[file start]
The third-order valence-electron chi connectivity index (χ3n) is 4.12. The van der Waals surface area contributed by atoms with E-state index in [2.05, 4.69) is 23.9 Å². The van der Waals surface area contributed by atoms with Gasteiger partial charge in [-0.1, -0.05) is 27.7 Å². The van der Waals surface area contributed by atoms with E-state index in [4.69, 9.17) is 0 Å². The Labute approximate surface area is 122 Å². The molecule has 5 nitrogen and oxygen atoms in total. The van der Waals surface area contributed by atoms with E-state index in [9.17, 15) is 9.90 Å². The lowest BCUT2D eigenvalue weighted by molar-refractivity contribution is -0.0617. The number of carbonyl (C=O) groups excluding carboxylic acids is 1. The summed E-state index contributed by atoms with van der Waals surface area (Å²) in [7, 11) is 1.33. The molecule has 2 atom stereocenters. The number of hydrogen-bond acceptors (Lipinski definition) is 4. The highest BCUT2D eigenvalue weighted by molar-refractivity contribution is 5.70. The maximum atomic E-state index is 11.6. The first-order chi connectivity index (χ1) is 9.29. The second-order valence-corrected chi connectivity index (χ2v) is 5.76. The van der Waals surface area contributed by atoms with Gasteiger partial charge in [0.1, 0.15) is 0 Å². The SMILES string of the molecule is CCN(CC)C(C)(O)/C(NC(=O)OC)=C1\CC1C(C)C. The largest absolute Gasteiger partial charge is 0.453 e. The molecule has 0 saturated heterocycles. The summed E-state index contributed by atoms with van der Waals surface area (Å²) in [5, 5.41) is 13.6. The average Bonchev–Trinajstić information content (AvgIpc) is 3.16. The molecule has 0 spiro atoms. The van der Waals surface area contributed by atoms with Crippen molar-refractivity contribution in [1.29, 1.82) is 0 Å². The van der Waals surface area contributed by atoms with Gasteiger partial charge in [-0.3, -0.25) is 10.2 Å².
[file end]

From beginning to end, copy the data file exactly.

The third-order valence-electron chi connectivity index (χ3n) is 4.12. The van der Waals surface area contributed by atoms with E-state index in [2.05, 4.69) is 23.9 Å². The van der Waals surface area contributed by atoms with Gasteiger partial charge in [-0.1, -0.05) is 27.7 Å². The van der Waals surface area contributed by atoms with E-state index in [4.69, 9.17) is 0 Å². The Labute approximate surface area is 122 Å². The molecule has 5 nitrogen and oxygen atoms in total. The van der Waals surface area contributed by atoms with E-state index in [9.17, 15) is 9.90 Å². The lowest BCUT2D eigenvalue weighted by molar-refractivity contribution is -0.0617. The number of carbonyl (C=O) groups excluding carboxylic acids is 1. The summed E-state index contributed by atoms with van der Waals surface area (Å²) in [7, 11) is 1.33. The molecule has 2 atom stereocenters. The number of hydrogen-bond acceptors (Lipinski definition) is 4. The highest BCUT2D eigenvalue weighted by molar-refractivity contribution is 5.70. The maximum atomic E-state index is 11.6. The first-order chi connectivity index (χ1) is 9.29. The second-order valence-corrected chi connectivity index (χ2v) is 5.76. The van der Waals surface area contributed by atoms with Gasteiger partial charge in [0.1, 0.15) is 0 Å². The SMILES string of the molecule is CCN(CC)C(C)(O)/C(NC(=O)OC)=C1\CC1C(C)C. The largest absolute Gasteiger partial charge is 0.453 e. The molecule has 0 saturated heterocycles. The summed E-state index contributed by atoms with van der Waals surface area (Å²) in [5, 5.41) is 13.6. The average Bonchev–Trinajstić information content (AvgIpc) is 3.16. The molecule has 0 spiro atoms. The van der Waals surface area contributed by atoms with Crippen molar-refractivity contribution in [1.29, 1.82) is 0 Å². The van der Waals surface area contributed by atoms with Gasteiger partial charge in [-0.3, -0.25) is 10.2 Å².